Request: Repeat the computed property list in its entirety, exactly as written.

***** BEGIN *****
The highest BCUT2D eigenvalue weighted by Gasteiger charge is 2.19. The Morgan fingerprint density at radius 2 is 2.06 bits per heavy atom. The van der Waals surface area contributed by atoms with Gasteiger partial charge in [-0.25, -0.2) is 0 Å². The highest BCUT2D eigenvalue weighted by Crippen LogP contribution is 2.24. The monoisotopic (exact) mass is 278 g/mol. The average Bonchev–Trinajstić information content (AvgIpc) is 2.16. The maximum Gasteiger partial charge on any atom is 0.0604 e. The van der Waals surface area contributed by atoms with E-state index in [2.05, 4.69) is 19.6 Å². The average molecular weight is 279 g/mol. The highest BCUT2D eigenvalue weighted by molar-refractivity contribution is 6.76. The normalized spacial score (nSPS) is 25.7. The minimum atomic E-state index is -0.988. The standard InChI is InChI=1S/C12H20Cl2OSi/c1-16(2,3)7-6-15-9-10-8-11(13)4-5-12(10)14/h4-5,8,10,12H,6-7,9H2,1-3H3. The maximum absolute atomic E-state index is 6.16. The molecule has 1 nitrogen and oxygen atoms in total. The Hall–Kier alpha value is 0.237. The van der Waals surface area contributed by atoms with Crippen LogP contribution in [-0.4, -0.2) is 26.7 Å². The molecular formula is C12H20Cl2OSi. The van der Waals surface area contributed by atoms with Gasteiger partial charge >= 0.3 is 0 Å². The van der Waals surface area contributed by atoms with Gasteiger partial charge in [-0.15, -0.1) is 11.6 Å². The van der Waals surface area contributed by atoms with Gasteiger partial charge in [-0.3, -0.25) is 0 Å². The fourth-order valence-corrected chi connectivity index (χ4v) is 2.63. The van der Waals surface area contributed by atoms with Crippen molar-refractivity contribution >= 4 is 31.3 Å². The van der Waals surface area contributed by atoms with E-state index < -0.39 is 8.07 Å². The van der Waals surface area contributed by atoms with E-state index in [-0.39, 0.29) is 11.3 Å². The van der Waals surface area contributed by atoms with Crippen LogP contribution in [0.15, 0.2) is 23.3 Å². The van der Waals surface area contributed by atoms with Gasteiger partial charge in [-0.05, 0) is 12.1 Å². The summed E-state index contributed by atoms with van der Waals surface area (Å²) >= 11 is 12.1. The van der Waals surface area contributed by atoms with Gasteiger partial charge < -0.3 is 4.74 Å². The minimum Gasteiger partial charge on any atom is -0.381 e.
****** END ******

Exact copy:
The highest BCUT2D eigenvalue weighted by Gasteiger charge is 2.19. The Morgan fingerprint density at radius 2 is 2.06 bits per heavy atom. The van der Waals surface area contributed by atoms with Gasteiger partial charge in [-0.25, -0.2) is 0 Å². The highest BCUT2D eigenvalue weighted by Crippen LogP contribution is 2.24. The monoisotopic (exact) mass is 278 g/mol. The average Bonchev–Trinajstić information content (AvgIpc) is 2.16. The maximum Gasteiger partial charge on any atom is 0.0604 e. The van der Waals surface area contributed by atoms with E-state index in [2.05, 4.69) is 19.6 Å². The average molecular weight is 279 g/mol. The highest BCUT2D eigenvalue weighted by molar-refractivity contribution is 6.76. The normalized spacial score (nSPS) is 25.7. The minimum atomic E-state index is -0.988. The standard InChI is InChI=1S/C12H20Cl2OSi/c1-16(2,3)7-6-15-9-10-8-11(13)4-5-12(10)14/h4-5,8,10,12H,6-7,9H2,1-3H3. The maximum absolute atomic E-state index is 6.16. The molecule has 1 nitrogen and oxygen atoms in total. The Hall–Kier alpha value is 0.237. The van der Waals surface area contributed by atoms with Crippen LogP contribution in [-0.4, -0.2) is 26.7 Å². The molecular formula is C12H20Cl2OSi. The van der Waals surface area contributed by atoms with Gasteiger partial charge >= 0.3 is 0 Å². The van der Waals surface area contributed by atoms with Gasteiger partial charge in [-0.15, -0.1) is 11.6 Å². The van der Waals surface area contributed by atoms with Gasteiger partial charge in [-0.3, -0.25) is 0 Å². The fourth-order valence-corrected chi connectivity index (χ4v) is 2.63. The van der Waals surface area contributed by atoms with Crippen molar-refractivity contribution >= 4 is 31.3 Å². The van der Waals surface area contributed by atoms with E-state index < -0.39 is 8.07 Å². The van der Waals surface area contributed by atoms with E-state index in [-0.39, 0.29) is 11.3 Å². The van der Waals surface area contributed by atoms with Crippen LogP contribution in [0.15, 0.2) is 23.3 Å². The van der Waals surface area contributed by atoms with Gasteiger partial charge in [-0.05, 0) is 12.1 Å². The summed E-state index contributed by atoms with van der Waals surface area (Å²) >= 11 is 12.1. The van der Waals surface area contributed by atoms with Gasteiger partial charge < -0.3 is 4.74 Å². The minimum Gasteiger partial charge on any atom is -0.381 e.